Built by the Rockefeller Family, ROCKEFELLER CENTER is a complex of 19 commercial buildings covering 22 acres between 48th and 51st Streets. Radio City Music Hall and the GE Building, the centerpiece of the complex with 70 Floors.
In the center of it is a huge people place Plaza with about 200 Flags lining the Plaza. In the winter it is a skating ring and in the summer, it is a dining area.
There is an underground concourse with dozens of shops and restaurants including a Starbucks and a Manchu Wok where Hans and I had lunch.
The center boasts many pieces of art, including the bronze gilded statue of the Greek Legend of the Titan Prometheus.
(work in progress)
All of my trips to New York have either been in spring or autumn, which is a bit of a pity, as it seems that New York is a city that assumes an entirely different (and very interesting) winter persona.
My last trip was in early October, when preparations were underway at the open air ice rink at the Rockefeller Centre. Open air skating in New York is one of those impossibly romantic staples of Hollywood movies, and even though I'm a terrible skater, it's something that I'd dearly love to experience.
The skating season opens in mid October and continues through to April (see the website below for more details). The rates at the time of writing were $20 for an adult and $12 for children (under 11) and seniors, plus an additional $10 for skate rental. Substantially discounted rates for groups booking in advance are available, and it's also possible to book skating lessons. There are also several cafes and restaurants to which you can retire to thaw out and/or catch your breath.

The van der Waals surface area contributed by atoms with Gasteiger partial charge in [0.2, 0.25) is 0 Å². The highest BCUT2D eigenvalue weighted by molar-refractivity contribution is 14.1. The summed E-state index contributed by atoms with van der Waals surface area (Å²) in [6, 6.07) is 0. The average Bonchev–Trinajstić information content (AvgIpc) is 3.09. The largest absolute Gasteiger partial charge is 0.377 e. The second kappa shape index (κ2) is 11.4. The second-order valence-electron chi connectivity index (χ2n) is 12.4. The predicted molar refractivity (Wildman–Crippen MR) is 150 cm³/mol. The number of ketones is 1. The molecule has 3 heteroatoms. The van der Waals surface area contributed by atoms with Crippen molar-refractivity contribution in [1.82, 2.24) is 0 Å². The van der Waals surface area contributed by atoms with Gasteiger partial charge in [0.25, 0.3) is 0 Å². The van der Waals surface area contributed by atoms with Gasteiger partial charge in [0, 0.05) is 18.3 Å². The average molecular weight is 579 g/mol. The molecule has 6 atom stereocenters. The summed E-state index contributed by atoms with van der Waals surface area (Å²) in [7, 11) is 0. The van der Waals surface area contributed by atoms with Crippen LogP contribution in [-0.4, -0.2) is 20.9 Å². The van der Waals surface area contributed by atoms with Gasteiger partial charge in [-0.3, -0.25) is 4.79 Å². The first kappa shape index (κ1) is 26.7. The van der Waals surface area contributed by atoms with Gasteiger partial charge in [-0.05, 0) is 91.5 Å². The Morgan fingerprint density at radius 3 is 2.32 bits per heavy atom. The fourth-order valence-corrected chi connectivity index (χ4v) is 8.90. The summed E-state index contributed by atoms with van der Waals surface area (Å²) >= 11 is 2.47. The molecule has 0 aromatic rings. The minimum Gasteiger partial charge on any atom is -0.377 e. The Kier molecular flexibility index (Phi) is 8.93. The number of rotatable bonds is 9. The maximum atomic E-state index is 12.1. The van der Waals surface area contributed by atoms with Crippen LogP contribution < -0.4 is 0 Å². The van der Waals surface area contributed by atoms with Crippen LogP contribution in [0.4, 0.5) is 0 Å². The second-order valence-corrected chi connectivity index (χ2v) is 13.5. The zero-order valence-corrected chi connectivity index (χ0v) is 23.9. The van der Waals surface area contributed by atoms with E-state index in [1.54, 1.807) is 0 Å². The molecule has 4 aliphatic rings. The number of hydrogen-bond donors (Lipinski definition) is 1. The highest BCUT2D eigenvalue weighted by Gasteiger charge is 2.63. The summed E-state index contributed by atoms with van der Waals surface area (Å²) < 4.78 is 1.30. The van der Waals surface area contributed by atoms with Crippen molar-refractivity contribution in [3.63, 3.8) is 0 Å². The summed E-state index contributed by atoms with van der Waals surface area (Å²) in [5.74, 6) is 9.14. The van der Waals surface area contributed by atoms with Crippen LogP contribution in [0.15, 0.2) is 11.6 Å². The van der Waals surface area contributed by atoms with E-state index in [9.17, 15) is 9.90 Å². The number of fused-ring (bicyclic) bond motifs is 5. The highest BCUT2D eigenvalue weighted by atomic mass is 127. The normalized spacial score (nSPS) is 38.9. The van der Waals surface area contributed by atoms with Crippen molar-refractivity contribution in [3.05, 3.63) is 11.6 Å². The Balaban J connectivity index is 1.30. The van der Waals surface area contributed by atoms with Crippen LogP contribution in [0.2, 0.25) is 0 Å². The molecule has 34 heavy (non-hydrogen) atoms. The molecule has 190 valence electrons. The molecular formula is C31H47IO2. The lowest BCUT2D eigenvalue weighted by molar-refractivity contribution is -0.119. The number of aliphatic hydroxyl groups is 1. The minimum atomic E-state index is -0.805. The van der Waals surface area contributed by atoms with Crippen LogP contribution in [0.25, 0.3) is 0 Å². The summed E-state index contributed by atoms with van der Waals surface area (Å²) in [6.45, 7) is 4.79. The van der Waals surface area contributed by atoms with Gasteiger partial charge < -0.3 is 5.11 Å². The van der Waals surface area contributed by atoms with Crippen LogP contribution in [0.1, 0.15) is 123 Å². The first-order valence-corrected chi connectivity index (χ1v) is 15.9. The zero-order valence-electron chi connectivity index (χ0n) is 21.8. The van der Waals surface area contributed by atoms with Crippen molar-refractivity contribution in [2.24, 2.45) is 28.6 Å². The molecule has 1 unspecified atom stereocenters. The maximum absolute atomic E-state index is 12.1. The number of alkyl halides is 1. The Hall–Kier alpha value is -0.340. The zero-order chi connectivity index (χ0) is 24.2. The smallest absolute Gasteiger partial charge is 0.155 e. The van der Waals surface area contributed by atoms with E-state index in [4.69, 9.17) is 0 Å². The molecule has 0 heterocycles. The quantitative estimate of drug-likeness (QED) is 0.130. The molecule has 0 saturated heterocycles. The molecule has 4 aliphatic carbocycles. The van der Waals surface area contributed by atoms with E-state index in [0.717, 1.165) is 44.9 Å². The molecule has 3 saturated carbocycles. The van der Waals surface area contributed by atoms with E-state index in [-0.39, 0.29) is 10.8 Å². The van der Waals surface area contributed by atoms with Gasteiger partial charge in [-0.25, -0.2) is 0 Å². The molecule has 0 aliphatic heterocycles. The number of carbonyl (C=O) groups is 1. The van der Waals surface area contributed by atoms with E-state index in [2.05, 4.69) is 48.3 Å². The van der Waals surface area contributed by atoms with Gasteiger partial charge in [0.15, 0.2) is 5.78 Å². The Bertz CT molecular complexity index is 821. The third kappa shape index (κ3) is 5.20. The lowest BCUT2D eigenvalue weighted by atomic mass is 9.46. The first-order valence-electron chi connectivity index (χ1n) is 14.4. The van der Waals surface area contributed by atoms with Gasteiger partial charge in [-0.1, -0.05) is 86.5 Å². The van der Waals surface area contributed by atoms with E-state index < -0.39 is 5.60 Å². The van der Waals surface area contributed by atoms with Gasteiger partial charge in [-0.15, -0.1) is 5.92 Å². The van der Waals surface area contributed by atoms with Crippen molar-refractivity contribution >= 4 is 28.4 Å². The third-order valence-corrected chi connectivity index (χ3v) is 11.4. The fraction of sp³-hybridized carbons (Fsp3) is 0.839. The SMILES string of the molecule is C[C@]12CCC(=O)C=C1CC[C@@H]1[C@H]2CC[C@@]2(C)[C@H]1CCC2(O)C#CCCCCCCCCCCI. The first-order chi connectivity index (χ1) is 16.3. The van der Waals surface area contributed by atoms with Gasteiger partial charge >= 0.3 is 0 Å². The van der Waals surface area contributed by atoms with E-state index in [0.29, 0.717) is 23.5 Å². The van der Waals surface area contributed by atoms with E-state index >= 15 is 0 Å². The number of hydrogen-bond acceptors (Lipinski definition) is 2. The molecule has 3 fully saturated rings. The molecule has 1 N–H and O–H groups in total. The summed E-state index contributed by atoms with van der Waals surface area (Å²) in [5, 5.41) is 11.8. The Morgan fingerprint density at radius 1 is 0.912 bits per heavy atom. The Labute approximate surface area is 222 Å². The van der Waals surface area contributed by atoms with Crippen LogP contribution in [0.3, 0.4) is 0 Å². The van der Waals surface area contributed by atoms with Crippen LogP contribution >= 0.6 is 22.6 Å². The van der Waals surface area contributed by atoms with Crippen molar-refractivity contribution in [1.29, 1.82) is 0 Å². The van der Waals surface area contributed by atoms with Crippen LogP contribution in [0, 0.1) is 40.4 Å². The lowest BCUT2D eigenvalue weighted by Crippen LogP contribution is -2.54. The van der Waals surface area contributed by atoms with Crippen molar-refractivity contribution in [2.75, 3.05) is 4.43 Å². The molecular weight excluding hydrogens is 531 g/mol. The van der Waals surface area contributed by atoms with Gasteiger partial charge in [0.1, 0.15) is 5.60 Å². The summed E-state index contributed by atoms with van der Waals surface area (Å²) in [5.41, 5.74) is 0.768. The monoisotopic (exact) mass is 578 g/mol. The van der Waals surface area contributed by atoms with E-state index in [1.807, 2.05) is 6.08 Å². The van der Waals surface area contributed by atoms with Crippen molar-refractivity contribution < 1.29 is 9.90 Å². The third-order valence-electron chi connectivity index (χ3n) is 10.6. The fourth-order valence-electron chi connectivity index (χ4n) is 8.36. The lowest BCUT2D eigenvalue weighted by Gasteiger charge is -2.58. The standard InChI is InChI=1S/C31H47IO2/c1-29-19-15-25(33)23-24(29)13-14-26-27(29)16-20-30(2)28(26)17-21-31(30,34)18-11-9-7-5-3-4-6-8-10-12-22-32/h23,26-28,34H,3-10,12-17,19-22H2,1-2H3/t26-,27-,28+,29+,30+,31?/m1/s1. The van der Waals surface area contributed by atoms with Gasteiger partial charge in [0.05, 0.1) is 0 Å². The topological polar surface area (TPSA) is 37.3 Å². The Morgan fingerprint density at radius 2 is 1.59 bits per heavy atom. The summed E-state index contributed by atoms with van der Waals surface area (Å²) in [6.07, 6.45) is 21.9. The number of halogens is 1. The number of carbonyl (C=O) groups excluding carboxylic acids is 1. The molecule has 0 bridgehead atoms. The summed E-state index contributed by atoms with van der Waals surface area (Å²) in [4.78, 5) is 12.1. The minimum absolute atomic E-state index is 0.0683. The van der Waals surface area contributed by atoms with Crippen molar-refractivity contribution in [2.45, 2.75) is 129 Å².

On the subject of romance, I was gobsmacked to discover that the website features an 'engagement-on-ice' option, designed to "make your proposal truly special and seamless" (!). This includes (and I quote):
* VIP admission passes
* five minutes exclusive ice time after your skating session for the proposal
* playing your favourite song during your proposal "victory lap" after she/he says "yes"
* you may provide a bouquet of flowers, and we will present them to your fiancee/fiance after she/he says "yes"
* celebrate with a champage toast at the Rock Center Cafe."
Frankly I struggle to think of a scenario more cringeworthy, as overtly public proposals make my toes want to curl with embarrassment for all concerned (including myself), and I will concede that it is so absolutely over the top that it does have its own cheesy charm if you're into that sort of thing.
For those contemplating this intriguing opportunity, may I caution you that at a cost of between $225 and $300 (dependent on time of year), you would be well advised to be fairly sure of the answer, I can see no mention of a 'money back' clause should the answer be, "No"!
(work in progress
In bad weather, New York unrelenting built up areas can seem depressingly grey, so on a dull and rainy fall day, it was a welcome surprise to turn a corner and be confronted by this extravangant display of autumnal gorgeousness.
It's easy to dismiss chrysanthemums as the mainstay of cheap bouquets bought at service station forecourts by the apologetic and the penitent, but massed in this fashion, they certainly make for a spectacular show.
“Prometheus, teacher in every art, brought the fire that hath proved to mortals a means to mighty ends.”